North Sails NEWS
#NSVICTORYLIST: MINI-TRANSAT LA BOULANGERE
Client Ambrogio Beccaria Wins MiniTransat Cruising Division
Italian Ambrogio Beccaria is a twenty-eight year old nautical engineer, and he has completed the Mini-Transat after 13 days, 1 hour, and 58 minutes to win the cruising division and finish third overall. Ambrogio, onboard his Pogo 3 Geomag never lost command of his fleet, and he even found himself in the lead overall after choosing an impeccable racecourse. We interviewed Ambrogio after the finish to find out more about his program and why he chose North Sails to power his vessel across the ocean.
“Sail development performances and speed are the part I’m most interested in these regattas,” he explains. “That’s also why I chose to sail a cruising boat because they are simple, but they are the ones where you can develop many aspects, including sails. I had also used North Sails in the previous Mini-Transat, and after moving to Brittany, France, I was able to work constantly with the sailmakers.”
How did you develop your sail program?
“After the first few miles with the first sail wardrobe, we started working on a second generation. Collecting photos and videos, we discovered some very interesting things. My boat is swift, but its aft shape has something like a motorboat deflector. When the sea state is up and from behind, it tends to put the bow in the water and can become dangerous. We designed a much flatter spinnaker so that I could sail at a higher angle. That choice turned into a winner!”
What inventory did you carry?
“Three gennakers, a Code 0, and a small heavy wind spinnaker that could be very reliable and fly as long as possible. With more than 20 knots of breeze, I can sail deep, down to 150 degrees TWA. For the mainsail and genoa, we used 3Di polyester because the mainsail must be Dacron, and the jib cannot have exotic fibers.
For the Solent jib, 3Di was a revolution—seven boats in the first ten hoisted this sail. I didn’t choose a square head; some had a sail so large in the head that they had to lower it by 40 centimeters to tack. Compared to my setup, I would say that they did not have good VMG upwind.”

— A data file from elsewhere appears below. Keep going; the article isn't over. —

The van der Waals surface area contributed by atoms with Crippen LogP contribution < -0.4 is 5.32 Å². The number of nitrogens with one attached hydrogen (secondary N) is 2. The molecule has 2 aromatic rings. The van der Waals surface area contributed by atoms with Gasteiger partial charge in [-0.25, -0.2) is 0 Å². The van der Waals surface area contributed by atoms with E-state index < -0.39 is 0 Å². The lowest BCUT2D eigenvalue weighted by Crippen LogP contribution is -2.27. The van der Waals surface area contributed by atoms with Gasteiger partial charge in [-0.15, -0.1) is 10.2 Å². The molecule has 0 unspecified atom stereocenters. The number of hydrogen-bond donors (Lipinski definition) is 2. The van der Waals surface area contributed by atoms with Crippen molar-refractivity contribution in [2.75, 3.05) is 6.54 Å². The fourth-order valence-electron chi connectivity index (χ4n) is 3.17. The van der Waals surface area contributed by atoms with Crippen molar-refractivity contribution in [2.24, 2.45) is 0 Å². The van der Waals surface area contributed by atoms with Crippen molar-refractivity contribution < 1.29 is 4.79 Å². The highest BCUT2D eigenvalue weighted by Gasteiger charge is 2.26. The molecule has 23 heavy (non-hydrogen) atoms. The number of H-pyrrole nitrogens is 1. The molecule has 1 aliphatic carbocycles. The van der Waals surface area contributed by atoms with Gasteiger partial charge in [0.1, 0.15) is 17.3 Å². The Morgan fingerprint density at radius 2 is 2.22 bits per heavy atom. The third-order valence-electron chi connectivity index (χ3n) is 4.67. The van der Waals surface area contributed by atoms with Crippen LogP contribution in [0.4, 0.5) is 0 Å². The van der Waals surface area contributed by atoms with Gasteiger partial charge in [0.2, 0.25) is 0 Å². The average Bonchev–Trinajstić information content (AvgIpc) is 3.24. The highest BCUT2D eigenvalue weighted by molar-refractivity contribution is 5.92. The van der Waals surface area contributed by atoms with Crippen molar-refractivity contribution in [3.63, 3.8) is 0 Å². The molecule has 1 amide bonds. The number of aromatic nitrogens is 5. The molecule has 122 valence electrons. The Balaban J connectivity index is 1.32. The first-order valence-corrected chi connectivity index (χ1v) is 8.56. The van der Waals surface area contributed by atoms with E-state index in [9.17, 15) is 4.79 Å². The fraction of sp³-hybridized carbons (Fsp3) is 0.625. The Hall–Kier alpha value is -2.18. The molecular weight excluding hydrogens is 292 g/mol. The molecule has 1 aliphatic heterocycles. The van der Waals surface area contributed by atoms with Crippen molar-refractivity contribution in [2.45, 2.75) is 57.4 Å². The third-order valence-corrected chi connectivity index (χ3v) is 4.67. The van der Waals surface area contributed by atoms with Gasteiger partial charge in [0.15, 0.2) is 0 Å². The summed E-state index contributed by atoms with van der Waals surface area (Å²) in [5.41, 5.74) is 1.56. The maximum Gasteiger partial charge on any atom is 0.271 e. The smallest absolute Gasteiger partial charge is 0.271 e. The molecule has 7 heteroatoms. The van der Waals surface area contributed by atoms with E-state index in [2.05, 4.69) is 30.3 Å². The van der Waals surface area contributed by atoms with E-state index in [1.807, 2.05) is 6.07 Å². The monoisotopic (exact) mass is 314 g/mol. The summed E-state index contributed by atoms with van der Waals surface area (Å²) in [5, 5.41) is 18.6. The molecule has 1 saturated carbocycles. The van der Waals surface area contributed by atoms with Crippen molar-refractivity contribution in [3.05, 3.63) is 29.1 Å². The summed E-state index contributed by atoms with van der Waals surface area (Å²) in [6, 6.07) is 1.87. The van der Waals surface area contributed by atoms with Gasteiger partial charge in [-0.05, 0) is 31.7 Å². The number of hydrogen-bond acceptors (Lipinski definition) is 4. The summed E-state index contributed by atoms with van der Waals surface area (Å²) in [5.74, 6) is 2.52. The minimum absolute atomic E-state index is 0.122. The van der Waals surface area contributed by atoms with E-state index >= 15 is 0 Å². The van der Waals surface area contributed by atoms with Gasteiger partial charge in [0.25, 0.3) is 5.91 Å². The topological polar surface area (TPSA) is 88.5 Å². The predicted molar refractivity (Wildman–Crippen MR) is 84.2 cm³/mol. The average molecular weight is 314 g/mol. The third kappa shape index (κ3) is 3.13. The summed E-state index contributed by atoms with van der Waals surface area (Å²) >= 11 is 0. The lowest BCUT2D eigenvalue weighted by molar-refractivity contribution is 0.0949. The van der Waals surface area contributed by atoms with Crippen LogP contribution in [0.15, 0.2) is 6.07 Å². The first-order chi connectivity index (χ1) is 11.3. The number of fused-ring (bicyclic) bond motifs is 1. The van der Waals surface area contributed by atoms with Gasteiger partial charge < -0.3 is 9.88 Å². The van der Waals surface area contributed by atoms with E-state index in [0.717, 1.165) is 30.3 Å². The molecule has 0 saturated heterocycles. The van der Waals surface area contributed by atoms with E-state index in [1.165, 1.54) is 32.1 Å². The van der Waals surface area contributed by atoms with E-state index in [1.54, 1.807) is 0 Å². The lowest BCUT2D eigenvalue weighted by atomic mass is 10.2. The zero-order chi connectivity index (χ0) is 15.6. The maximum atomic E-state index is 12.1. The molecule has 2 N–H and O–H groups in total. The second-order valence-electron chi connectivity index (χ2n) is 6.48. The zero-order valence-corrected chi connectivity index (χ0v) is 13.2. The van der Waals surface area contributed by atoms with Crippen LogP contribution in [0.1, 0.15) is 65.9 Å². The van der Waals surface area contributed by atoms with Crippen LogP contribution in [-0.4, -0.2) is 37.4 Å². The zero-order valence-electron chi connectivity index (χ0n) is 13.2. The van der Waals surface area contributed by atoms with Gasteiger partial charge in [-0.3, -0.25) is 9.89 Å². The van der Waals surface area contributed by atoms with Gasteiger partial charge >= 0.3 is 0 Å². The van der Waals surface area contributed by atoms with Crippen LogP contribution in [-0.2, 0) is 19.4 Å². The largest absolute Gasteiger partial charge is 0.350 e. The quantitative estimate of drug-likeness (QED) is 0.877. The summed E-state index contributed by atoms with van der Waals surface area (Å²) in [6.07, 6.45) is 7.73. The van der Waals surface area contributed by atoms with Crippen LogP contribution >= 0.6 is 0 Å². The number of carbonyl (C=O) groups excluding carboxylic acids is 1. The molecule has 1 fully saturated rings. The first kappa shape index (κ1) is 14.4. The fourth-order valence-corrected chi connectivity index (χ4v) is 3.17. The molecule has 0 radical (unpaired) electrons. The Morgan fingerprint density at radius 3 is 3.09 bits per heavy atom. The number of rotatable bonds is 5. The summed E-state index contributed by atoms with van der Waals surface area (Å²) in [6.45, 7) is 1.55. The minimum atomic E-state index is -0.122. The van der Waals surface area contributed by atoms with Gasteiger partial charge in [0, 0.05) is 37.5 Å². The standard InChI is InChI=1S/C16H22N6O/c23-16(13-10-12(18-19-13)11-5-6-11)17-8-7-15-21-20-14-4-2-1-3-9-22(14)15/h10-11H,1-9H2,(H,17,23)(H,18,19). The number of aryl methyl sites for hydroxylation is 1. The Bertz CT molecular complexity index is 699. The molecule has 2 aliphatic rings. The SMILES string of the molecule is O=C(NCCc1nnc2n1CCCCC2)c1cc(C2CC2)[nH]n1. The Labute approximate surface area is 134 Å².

How did you manage the sails?
“At the start, I risked breaking the bowsprit. After that, I went back to what my coach Tanguy Le Glatin said; be the first to reduce the sails when there is too much wind, and then the first to hoist the sails, before the others. I pushed the boat hard with my bigger spinnaker, and it was there that I got in front of the prototype boats.”
Are you satisfied with your results? Is the boat that won the prototype class that much faster?
“On paper, the prototype which won his class goes much faster. But the prototypes are a lot less reliable. As soon as the conditions get tough, the skipper is often fighting to save the boat. Sailing at 20 knots makes you fear for the bigger blows you take on the hull. It’s complicated to know when to give it that gas and stay powered up, and when not to.”
What are your impressions of the prototype that is equipped for foiling?
“The prototype has some very special T-shaped foils with supporters on the rudders, and the original idea was to fly completely. Unfortunately, he had a problem with the forestay and was unable to push as hard as he wanted. They ended up in fourth, but very far from the podium. The DNA of the mini-prototype class is still experimental. The idea is to facilitate the foiling, which is now limited by the maximum width of three meters in port, so the foils must retract completely. Once this limit has been removed, it will be easier to push towards performance, as the Imoca boats do.”
What are your plans for the future?
“My current plan for the future is getting involved in a Class 40 project and competing in the 2023 world tour. I’m interested in the construction of the boat and will follow this new project personally. I’d love to succeed.”